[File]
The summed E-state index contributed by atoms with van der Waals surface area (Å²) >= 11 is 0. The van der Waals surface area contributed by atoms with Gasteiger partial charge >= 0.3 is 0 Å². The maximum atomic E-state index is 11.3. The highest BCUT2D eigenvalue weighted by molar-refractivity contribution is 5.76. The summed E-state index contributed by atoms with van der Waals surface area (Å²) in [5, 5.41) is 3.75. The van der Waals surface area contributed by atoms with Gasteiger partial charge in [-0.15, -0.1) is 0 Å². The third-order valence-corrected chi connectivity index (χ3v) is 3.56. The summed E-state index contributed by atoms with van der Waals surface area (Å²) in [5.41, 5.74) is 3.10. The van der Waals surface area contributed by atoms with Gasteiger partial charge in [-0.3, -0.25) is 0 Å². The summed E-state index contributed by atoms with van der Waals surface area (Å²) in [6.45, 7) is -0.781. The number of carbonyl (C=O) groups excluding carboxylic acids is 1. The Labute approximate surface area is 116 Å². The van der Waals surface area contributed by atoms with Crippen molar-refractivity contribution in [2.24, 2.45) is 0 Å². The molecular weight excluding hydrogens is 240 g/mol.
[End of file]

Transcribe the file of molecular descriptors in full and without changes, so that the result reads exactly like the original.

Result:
The summed E-state index contributed by atoms with van der Waals surface area (Å²) >= 11 is 0. The van der Waals surface area contributed by atoms with Gasteiger partial charge >= 0.3 is 0 Å². The maximum atomic E-state index is 11.3. The highest BCUT2D eigenvalue weighted by molar-refractivity contribution is 5.76. The summed E-state index contributed by atoms with van der Waals surface area (Å²) in [5, 5.41) is 3.75. The van der Waals surface area contributed by atoms with Gasteiger partial charge in [-0.15, -0.1) is 0 Å². The third-order valence-corrected chi connectivity index (χ3v) is 3.56. The summed E-state index contributed by atoms with van der Waals surface area (Å²) in [5.41, 5.74) is 3.10. The van der Waals surface area contributed by atoms with Gasteiger partial charge in [-0.3, -0.25) is 0 Å². The summed E-state index contributed by atoms with van der Waals surface area (Å²) in [6.45, 7) is -0.781. The number of carbonyl (C=O) groups excluding carboxylic acids is 1. The Labute approximate surface area is 116 Å². The van der Waals surface area contributed by atoms with Crippen molar-refractivity contribution in [2.24, 2.45) is 0 Å². The molecular weight excluding hydrogens is 240 g/mol.